The more I teach the more I realize how important it is to be true to yourself and your style as a teacher.
It is also important to be able to improvise, adapt or completely change what you initially had planned (i.e. when you realize that your peak pose of Pincha Mayurasana (forearm balance) might be too much when a couple sun salutations has people dropping down to balasana (child’s pose)).
But change is to be expected and I say, “Bring on the challenge!”
What is not to be expected, or appreciated, is students telling me what type of music they would prefer me to play, or a student (this really happened) telling me in the middle of class that they would prefer the music off.
I’m a big fan of music; I love going to festivals, live shows and enjoy the thrill of developing new and inspiring playlists. Basically, I’m a fan of it all.
I initially fell in love with vinyasa style classes. These classes were strong, sweaty, fast paced and filled with loud music. So yes, I get it. I get the appeal and sometimes it feels lovely to just tune out, flow and sweat. I still love those classes, don’t get me wrong.
I initially got used to the notion that a yoga class doesn’t need an amazing playlist when I started a regular Ashtanga practice. In Ashtanga yoga (which is normally practiced six days a week, except for on the new and full moon, and before the sun rises), there is a level of discipline that is expected and needed (if you want to keep it up anyway).
This means following the same sequence (until you progress to the next series) day after day after day and with no music. I know what you are thinking and yes, this can lead to days when the last thing you want to do is that same damn sequence and yes, you do get bored! But isn’t that the whole point? To find the potency of the pose and practice in the most boring of times, seeing how you react and then eventually taking that off the mat.
One of the tools of yoga is to teach us about ourselves and notice our patterns, especially those “not so positive” patterns so that we can consciously change them. I am sure I would have had the same epiphanies in a beat-filled vinyasa class, eventually, and that’s where the message lies.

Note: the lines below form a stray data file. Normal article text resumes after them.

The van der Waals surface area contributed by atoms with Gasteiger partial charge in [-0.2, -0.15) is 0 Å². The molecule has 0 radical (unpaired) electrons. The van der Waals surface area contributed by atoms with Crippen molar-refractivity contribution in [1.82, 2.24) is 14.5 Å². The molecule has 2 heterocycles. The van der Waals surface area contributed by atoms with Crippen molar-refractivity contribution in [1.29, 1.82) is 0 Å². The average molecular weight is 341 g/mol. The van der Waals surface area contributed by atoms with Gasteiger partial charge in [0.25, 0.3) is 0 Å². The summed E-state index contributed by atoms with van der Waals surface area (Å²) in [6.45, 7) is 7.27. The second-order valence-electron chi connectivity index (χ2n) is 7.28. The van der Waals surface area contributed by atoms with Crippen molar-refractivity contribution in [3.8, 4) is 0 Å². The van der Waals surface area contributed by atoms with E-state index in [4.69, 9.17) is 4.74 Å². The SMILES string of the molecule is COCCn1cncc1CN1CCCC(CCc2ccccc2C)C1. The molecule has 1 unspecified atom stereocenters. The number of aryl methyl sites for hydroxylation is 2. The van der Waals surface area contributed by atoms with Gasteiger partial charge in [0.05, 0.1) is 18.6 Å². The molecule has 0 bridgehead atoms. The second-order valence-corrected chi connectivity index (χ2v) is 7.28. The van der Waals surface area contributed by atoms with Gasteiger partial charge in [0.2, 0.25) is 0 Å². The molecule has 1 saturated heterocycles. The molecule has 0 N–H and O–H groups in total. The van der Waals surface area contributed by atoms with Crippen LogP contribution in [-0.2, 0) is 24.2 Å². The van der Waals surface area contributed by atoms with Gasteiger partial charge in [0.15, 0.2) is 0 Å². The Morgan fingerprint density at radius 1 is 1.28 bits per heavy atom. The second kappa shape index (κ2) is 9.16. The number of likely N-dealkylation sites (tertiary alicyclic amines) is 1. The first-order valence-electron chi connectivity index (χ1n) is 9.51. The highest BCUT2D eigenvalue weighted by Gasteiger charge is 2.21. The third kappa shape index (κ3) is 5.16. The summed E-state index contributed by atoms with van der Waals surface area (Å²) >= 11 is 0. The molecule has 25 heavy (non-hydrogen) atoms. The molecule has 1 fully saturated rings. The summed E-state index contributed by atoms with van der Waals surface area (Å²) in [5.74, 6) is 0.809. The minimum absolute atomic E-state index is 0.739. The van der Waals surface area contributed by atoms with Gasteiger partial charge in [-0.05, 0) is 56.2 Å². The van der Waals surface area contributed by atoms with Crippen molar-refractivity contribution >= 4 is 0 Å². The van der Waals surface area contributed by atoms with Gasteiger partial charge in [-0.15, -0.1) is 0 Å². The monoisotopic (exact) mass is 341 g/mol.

It’s not about music or no music; it’s about the power in the practice and the poses.
These poses that have been practiced for thousands of years are already enough; they don’t need to be dolled up and delivered with a side of Sigur Ros. Although that sounds lovely, the poses are the medicine.
So when you are in your next yoga class and are expecting one thing and your teacher delivers something else, before you start cursing in your head or thinking about the other class you should have taken, consider the possibility that this class was exactly the class you needed.
Music or no music, it’s all wonderful and we can have a world filled with both, as long as we remain open-minded and true to the practice.
Angela Elliot is a Yoga Teacher and Social Worker who feels fortunate to share this practice that has had such a large impact on her life. Outside of her passion of everything yoga, Angela loves amazing and nutritious foods, traveling, road trips with no agenda, music and trying to make life as simple as possible. Angela currently resides in Portland, Oregon with her husband, Colin, and two adorable dogs, Penny and Sammy. Link to blog: www.angelaelliotyoga.com. Follow her on instagram: angelaelliot
Like elephant Yoga on Facebook
- Asst. Editor: Edith Lazenby
- Ed: Brianna Bemel